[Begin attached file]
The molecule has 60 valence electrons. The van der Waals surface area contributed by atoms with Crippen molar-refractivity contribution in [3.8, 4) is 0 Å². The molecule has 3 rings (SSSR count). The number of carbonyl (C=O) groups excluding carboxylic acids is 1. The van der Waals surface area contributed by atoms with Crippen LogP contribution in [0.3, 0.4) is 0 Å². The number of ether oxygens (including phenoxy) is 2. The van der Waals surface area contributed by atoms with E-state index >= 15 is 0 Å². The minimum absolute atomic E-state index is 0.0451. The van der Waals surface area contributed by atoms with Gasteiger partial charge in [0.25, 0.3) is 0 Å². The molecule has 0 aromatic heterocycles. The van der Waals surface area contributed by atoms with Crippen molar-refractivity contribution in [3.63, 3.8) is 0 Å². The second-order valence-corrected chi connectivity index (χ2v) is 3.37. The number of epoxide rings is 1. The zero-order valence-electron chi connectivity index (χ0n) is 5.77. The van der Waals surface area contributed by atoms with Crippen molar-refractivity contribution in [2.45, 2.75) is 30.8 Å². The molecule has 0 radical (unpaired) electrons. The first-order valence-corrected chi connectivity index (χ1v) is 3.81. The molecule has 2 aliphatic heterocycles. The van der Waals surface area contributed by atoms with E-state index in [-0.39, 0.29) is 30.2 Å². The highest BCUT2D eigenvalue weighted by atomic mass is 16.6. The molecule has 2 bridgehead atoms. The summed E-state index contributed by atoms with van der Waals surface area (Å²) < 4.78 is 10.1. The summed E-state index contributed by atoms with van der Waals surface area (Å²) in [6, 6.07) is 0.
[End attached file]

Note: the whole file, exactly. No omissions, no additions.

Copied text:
The molecule has 60 valence electrons. The van der Waals surface area contributed by atoms with Crippen molar-refractivity contribution in [3.8, 4) is 0 Å². The molecule has 3 rings (SSSR count). The number of carbonyl (C=O) groups excluding carboxylic acids is 1. The van der Waals surface area contributed by atoms with Crippen LogP contribution in [0.3, 0.4) is 0 Å². The number of ether oxygens (including phenoxy) is 2. The van der Waals surface area contributed by atoms with E-state index >= 15 is 0 Å². The minimum absolute atomic E-state index is 0.0451. The van der Waals surface area contributed by atoms with Gasteiger partial charge in [0.25, 0.3) is 0 Å². The molecule has 0 aromatic heterocycles. The van der Waals surface area contributed by atoms with Crippen molar-refractivity contribution in [3.63, 3.8) is 0 Å². The second-order valence-corrected chi connectivity index (χ2v) is 3.37. The number of epoxide rings is 1. The zero-order valence-electron chi connectivity index (χ0n) is 5.77. The van der Waals surface area contributed by atoms with Crippen molar-refractivity contribution in [2.45, 2.75) is 30.8 Å². The molecule has 0 radical (unpaired) electrons. The first-order valence-corrected chi connectivity index (χ1v) is 3.81. The molecule has 2 aliphatic heterocycles. The van der Waals surface area contributed by atoms with E-state index in [-0.39, 0.29) is 30.2 Å². The highest BCUT2D eigenvalue weighted by atomic mass is 16.6. The molecule has 2 bridgehead atoms. The summed E-state index contributed by atoms with van der Waals surface area (Å²) < 4.78 is 10.1. The summed E-state index contributed by atoms with van der Waals surface area (Å²) in [6, 6.07) is 0.